U.S. Department of Transportation
Federal Highway Administration
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Federal Highway Administration Research and Technology
Coordinating, Developing, and Delivering Highway Transportation Innovations
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|Publication Number: FHWA-HRT-12-002 Date: January/February 2012|
Publication Number: FHWA-HRT-12-002
Issue No: Vol. 75 No. 4
Date: January/February 2012
Since establishment of the Highway Safety Improvement Program (HSIP) in 2005, the Federal Highway Administration (FHWA) has been leading the way in creating tools and providing guidance to help States improve the safety of their highway infrastructure. FHWA's most recent efforts include developing a series of Web-based training courses through the National Highway Institute (NHI) to help State and local agencies understand and advance HSIP implementation.
With the goal of reducing traffic fatalities and serious injuries on public roads, HSIP requires State departments of transportation to develop and implement a comprehensive statewide plan, called a strategic highway safety plan (SHSP). Until recently, however, there was no training available related to developing and implementing those plans. But now NHI has added five new Web-based courses, including two focused specifically on SHSP development and implementation.
"At FHWA, we continue to work to help States implement HSIP and reach the goals laid out in their strategic highway safety plans," says Karen Yunk, a transportation specialist with FHWA's Office of Safety. "The objective of this series of Web-based courses is to fill the knowledge gap and to make HSIP training opportunities readily accessible to everyone, regardless of location."
A team of FHWA and NHI experts developed the following new HSIP and SHSP courses, all of which are now available for scheduling through NHI's Web site.
HSIP Overview (FHWA-NHI-380110). This 1.5-hour Web-based course provides a basic understanding of the purpose of HSIP and the processes for planning, implementation, and evaluation. Because data are the foundation of the HSIP, the course also provides an overview of safety data, including collection and management methods, sources, quality measures, and methods for overcoming data challenges.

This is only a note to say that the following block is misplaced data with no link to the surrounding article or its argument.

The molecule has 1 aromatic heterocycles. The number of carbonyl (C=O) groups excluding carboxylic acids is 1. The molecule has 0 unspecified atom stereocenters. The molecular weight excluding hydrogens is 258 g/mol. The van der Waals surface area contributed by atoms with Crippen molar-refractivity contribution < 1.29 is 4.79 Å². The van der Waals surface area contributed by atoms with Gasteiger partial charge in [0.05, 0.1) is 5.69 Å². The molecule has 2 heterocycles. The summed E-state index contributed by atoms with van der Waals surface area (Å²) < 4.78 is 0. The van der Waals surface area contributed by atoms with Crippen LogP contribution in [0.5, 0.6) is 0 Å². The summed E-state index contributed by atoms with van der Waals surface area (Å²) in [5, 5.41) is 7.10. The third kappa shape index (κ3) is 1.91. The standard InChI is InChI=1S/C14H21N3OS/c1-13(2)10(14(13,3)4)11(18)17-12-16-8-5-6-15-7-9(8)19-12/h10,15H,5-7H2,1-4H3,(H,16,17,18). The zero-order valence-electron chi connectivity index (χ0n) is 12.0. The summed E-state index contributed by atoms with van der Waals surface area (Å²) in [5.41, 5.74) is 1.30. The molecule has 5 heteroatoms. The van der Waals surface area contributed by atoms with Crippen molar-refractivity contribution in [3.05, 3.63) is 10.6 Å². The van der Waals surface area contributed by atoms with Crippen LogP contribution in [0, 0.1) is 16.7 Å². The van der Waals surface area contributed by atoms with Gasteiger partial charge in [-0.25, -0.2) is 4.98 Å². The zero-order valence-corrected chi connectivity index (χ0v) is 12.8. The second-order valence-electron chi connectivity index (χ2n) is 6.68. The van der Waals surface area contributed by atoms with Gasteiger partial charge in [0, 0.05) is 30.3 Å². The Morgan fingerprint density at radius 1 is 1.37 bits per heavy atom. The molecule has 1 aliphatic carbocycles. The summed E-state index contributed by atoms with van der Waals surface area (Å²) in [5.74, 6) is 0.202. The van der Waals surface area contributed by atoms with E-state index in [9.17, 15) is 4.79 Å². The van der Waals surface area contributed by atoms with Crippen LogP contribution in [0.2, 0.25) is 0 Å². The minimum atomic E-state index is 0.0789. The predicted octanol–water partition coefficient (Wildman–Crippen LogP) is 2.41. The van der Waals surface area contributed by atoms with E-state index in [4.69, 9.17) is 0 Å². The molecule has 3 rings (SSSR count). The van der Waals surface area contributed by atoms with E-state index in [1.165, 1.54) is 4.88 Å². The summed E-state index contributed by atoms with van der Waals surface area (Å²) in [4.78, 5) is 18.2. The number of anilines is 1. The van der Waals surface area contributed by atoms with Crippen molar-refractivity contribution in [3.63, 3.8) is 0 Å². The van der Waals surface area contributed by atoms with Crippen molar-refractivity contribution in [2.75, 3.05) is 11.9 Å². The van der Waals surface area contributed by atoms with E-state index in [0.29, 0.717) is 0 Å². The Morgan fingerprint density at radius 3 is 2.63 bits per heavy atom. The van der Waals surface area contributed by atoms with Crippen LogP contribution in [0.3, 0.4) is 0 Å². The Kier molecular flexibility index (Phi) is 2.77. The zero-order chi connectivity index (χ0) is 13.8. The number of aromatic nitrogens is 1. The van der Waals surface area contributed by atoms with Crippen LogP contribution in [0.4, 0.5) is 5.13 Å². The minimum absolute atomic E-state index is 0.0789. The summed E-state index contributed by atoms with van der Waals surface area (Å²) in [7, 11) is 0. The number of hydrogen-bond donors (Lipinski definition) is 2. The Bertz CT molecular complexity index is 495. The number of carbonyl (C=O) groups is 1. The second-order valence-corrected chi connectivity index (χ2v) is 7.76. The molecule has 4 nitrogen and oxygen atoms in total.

HSIP Project Identification (FHWA-NHI-380111). In this 8-hour blended-format course, participants complete 10 online lessons and two instructor-facilitated Web conferences. The course provides the background and information necessary for identifying HSIP projects. Participants learn how to choose between various screening methods. They also learn to identify and evaluate various countermeasures and to prioritize projects based on measures of economic effectiveness.
HSIP Project Evaluation (FHWA-NHI-380112). During this course, participants complete six online lessons and two instructor-facilitated Web conferences. The 5-hour training provides a description of how to evaluate safety effectiveness, an overview of fundamentals needed to perform these evaluations, and information about why safety effectiveness evaluation is necessary. Participants learn to conduct observational before-and-after studies.
SHSP Development (FHWA-NHI-380113). To help participants gain a basic understanding of the SHSP development process, this 4-hour Web-based course covers the purpose and benefits of SHSPs, the legislative and regulatory requirements, and the importance of data. The course is most appropriate for transportation professionals who are new to or unfamiliar with the SHSP process and for States in the process of updating or planning to update their SHSP.
SHSP Implementation (FHWA-NHI-380114). In this 4-hour course, participants complete three online lessons and five instructor-facilitated Web conferences. Instructors provide strategies and examples of the SHSP implementation processes to help safety partners manage their State's safety plans. The course presents the SHSP Implementation Process Model, which provides a framework to help States assess, compare, and adjust their own implementation efforts.
NHI offers these new courses in two ways: (1) with a particular State as a host agency for in-State participants or (2) with NHI as the host agency with participants from multiple States. For sessions hosted by a particular State, instructors can tailor content to focus on the issues or concerns specific to the host agency. For sessions hosted by NHI, participants from multiple States can learn from the experiences of their peers, particularly during the Web conferences. In either case, the courses highlight the best practices in place today and offer examples of successful implementations.
"These courses are great because of how adaptable they are to an agency's needs," says Yunk. "They can be taken individually or as a series, and their Web-based format ensures that anyone who needs HSIP training can get it."
Alicia Sindlinger is a contributing editor for Public Roads.